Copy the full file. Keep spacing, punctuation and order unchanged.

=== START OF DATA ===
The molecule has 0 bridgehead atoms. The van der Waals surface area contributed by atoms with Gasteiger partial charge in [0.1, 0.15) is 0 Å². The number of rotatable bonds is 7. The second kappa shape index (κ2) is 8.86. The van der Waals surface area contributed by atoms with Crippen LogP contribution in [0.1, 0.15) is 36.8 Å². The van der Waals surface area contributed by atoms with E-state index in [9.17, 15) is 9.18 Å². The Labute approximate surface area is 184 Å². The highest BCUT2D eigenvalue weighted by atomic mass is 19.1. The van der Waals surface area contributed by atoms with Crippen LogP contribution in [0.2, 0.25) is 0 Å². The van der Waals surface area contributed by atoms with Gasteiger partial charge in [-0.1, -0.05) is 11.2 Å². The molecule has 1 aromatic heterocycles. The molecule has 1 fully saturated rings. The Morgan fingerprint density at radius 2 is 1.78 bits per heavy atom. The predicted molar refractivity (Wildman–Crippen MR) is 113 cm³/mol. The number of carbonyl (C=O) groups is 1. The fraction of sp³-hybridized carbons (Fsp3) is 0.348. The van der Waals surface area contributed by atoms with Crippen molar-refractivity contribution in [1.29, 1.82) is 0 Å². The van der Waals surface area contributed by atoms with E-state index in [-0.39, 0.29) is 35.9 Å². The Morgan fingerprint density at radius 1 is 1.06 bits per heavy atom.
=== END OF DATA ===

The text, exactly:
The molecule has 0 bridgehead atoms. The van der Waals surface area contributed by atoms with Gasteiger partial charge in [0.1, 0.15) is 0 Å². The number of rotatable bonds is 7. The second kappa shape index (κ2) is 8.86. The van der Waals surface area contributed by atoms with Crippen LogP contribution in [0.1, 0.15) is 36.8 Å². The van der Waals surface area contributed by atoms with E-state index in [9.17, 15) is 9.18 Å². The Labute approximate surface area is 184 Å². The highest BCUT2D eigenvalue weighted by atomic mass is 19.1. The van der Waals surface area contributed by atoms with Crippen LogP contribution in [0.2, 0.25) is 0 Å². The van der Waals surface area contributed by atoms with Gasteiger partial charge in [-0.1, -0.05) is 11.2 Å². The molecule has 1 aromatic heterocycles. The molecule has 1 fully saturated rings. The Morgan fingerprint density at radius 2 is 1.78 bits per heavy atom. The predicted molar refractivity (Wildman–Crippen MR) is 113 cm³/mol. The number of carbonyl (C=O) groups is 1. The fraction of sp³-hybridized carbons (Fsp3) is 0.348. The van der Waals surface area contributed by atoms with Crippen molar-refractivity contribution in [1.29, 1.82) is 0 Å². The van der Waals surface area contributed by atoms with E-state index in [-0.39, 0.29) is 35.9 Å². The Morgan fingerprint density at radius 1 is 1.06 bits per heavy atom.